adjective, wild·er, wild·est.
verb (used with object), wild·ed, wild·ing.
- in a natural state or in the wilderness.
- in the real world; in real life:language learning in the classroom and in the wild.
- to grow unchecked: The rambler roses are running wild.
- to show lack of restraint or control: Those children are allowed to run wild.
Origin of wild
Synonyms for wild
Antonyms for wild
Related Words for wildsavage, primitive, natural, lush, free, barbarian, waste, desert, overrun, native, crazy, irrational, nuts, rash, madcap, eager, rough, raving, berserk, profligate
Examples from the Web for wild
Contemporary Examples of wild
He has wild swings between trying not to care about Lana and the baby, and being completely obsessed by it.‘Archer’ Creator Adam Reed Spills Season 6 Secrets, From Surreal Plotlines to Life Post-ISIS
January 8, 2015
The sound of birds, quail, even doe, make a wild grid of noise.The Story Behind Lee Marvin’s Liberty Valance Smile
January 3, 2015
Exactly when the transition to modern domestic creature took place, for a bird that is wild to this day, is controversial.The History of the Chicken: How This Humble Bird Saved Humanity
December 27, 2014
It is wild that something that would seem to be so scandalous would just disappear from the press.Inside the Lifetime Whitney Houston Movie’s Lesbian Lover Storyline
December 16, 2014
The effect of this, and of Wild, Dern says, is that a conversation about grief may finally be beginning.Crying With Laura Dern: The Star on Her Oscar-Worthy ‘Wild’ Turn
December 3, 2014
Historical Examples of wild
And the wild ducklings are out on the pool, and the woods are full of song.
Wild, Quixotic notions of sacrifice flooded his mood of dejection.
The other idea was absurd—too wild for serious consideration.
Twas a wild goose chase, and I wot not what moved me to run after it.
Therewith, spite of the wild dress, Dennet knew the eyes and the voice.
- rough; untamed; barbarous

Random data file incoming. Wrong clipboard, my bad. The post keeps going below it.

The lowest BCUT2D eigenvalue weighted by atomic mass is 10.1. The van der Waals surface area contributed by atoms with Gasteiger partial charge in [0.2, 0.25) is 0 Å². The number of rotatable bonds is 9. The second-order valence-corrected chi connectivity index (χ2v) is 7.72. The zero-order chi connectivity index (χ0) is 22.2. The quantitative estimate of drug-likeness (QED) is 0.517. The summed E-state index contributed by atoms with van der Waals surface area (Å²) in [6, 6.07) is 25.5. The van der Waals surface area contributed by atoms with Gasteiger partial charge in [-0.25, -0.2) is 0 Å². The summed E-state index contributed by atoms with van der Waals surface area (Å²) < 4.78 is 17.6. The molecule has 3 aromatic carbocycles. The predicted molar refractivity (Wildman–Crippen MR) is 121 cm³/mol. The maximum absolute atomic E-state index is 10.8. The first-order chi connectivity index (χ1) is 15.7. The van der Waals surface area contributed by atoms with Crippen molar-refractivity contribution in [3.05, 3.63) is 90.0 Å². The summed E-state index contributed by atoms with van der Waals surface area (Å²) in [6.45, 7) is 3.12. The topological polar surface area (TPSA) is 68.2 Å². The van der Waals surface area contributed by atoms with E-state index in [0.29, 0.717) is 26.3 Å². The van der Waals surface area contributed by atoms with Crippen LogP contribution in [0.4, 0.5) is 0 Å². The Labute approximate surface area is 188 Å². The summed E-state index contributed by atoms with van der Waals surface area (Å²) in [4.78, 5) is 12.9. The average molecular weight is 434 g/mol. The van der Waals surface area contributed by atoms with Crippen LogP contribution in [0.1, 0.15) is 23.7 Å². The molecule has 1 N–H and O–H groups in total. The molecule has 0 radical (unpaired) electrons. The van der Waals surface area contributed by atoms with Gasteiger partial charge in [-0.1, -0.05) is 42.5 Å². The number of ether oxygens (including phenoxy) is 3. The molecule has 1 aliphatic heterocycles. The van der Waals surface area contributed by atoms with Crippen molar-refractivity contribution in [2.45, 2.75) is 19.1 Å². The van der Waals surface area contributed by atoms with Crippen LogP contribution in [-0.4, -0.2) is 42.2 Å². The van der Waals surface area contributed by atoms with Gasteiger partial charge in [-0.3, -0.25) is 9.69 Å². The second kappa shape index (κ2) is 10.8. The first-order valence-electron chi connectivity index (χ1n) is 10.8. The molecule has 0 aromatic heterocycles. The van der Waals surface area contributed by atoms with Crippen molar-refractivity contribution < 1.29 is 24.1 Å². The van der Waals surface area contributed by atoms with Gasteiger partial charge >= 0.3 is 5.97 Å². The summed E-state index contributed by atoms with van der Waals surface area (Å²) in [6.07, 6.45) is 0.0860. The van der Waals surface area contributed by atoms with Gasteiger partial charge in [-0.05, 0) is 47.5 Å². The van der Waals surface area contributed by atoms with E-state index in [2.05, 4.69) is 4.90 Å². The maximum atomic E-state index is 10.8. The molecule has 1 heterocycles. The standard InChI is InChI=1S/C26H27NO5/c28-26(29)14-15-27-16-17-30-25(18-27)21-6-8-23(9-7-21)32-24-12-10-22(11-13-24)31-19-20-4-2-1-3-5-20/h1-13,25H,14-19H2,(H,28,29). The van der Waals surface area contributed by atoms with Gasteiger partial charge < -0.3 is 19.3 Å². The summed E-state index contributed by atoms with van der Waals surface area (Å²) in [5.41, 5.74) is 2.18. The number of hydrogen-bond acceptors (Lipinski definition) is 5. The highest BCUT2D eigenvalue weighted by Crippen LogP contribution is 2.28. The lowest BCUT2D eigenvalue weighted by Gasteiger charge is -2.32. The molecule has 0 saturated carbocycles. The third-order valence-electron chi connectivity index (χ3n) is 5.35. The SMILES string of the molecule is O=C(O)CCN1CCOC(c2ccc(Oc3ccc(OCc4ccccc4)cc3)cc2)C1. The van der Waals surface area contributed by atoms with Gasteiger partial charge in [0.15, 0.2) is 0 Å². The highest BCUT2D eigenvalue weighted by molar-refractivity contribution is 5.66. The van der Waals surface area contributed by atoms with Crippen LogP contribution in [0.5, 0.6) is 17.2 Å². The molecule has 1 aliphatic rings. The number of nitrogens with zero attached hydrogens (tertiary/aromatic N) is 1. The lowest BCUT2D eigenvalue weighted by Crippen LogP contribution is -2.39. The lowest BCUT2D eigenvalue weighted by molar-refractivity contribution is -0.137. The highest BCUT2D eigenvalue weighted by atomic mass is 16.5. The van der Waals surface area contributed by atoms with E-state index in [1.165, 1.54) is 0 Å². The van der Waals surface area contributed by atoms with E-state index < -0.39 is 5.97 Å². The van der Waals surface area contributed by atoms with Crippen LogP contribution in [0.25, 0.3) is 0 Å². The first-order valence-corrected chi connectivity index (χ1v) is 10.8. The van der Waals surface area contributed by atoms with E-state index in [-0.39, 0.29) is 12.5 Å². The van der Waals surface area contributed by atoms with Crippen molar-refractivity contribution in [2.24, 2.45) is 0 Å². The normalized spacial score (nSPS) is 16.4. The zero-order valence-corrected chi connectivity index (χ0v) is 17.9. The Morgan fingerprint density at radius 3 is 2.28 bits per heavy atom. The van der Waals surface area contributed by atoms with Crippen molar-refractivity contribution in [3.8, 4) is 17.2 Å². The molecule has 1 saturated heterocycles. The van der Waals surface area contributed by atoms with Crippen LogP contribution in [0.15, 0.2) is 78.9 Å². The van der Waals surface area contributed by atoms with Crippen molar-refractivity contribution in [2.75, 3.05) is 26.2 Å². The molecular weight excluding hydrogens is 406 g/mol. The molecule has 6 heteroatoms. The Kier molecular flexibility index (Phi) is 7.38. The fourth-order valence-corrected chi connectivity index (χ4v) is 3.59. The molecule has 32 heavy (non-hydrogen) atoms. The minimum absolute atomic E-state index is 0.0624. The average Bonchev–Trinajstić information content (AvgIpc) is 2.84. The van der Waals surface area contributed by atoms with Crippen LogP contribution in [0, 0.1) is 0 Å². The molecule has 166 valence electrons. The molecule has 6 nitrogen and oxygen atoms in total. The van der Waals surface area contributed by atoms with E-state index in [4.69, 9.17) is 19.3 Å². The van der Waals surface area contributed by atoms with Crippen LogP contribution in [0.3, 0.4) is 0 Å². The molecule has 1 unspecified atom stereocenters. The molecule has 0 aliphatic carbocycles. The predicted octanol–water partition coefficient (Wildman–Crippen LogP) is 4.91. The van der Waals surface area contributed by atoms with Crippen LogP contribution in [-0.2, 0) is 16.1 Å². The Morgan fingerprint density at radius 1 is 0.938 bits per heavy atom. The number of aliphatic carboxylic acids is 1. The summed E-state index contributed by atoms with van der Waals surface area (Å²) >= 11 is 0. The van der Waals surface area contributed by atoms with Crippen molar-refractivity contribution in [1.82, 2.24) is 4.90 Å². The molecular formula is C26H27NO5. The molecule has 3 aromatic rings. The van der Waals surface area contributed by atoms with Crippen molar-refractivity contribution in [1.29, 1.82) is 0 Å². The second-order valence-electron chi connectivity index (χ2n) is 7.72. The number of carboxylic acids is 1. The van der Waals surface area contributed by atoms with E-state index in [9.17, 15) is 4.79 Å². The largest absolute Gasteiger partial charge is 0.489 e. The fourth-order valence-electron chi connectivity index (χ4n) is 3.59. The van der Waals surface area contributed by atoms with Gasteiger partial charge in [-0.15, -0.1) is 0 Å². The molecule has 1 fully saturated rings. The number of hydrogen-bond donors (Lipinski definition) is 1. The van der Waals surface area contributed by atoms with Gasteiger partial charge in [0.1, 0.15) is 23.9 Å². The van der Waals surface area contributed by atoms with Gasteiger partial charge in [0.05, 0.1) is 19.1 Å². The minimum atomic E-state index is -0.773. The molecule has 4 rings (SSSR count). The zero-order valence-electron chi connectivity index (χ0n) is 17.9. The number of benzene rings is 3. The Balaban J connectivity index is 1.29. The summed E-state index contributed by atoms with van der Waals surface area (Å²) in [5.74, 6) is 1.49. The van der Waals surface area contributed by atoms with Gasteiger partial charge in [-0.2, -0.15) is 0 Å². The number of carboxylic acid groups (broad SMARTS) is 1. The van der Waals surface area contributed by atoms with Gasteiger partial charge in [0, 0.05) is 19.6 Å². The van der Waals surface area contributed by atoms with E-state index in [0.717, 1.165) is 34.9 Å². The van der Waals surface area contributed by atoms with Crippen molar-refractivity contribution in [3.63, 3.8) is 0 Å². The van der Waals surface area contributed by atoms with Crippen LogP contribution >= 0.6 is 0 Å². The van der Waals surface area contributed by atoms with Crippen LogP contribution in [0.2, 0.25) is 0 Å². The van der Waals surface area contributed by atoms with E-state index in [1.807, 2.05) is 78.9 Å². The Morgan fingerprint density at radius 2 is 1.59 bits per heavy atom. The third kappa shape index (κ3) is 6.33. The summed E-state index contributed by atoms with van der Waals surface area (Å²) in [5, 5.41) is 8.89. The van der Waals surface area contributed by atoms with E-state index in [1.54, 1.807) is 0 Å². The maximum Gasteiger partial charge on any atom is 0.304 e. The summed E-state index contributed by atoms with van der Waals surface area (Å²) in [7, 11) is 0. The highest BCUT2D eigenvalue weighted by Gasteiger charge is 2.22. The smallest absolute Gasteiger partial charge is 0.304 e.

- (of theories, plans, etc) not fully thought out
- to grow without cultivation or care
- to behave without restraint
- a free natural state of living
- the wilderness
Word Origin for wild
Old English wilde "in the natural state, uncultivated, undomesticated," from Proto-Germanic *wilthijaz (cf. Old Saxon wildi, Old Norse villr, Old Frisian wilde, Dutch wild, Old High German wildi, German wild, Gothic wilþeis "wild," German Wild (n.) "game"), probably from PIE *ghwelt- (cf. Welsh gwyllt "untamed"), related to the base of Latin ferus (see fierce).
Ursula ... hath bin at all the Salsbury rasis, dancing like wild with Mr Clarks. [letter, 1674]
Meaning "sexually dissolute, loose" is attested from mid-13c. U.S. slang sense of "exciting, excellent" is recorded from 1955. The noun meaning "uncultivated or desolate region" is first attested 1590s in the wilds. Baseball wild pitch is recorded from 1867. Wildest dreams first attested 1961 (in Carson McCullers). Wild West first recorded 1849. Wild Turkey brand of whiskey (Austin Nichols Co.) in use from 1942.
"to run wild," Old English awildian (see wild (adj.)). Wilding in the teen gang sense first recorded 1989.
In addition to the idioms beginning with wild
- wild about, be
- wild card
- wild goose chase
- wild horses couldn't drag me
- wild oats
- wild pitch
- go hog wild
- go wilding
- run amok (wild)
- sow one's wild oats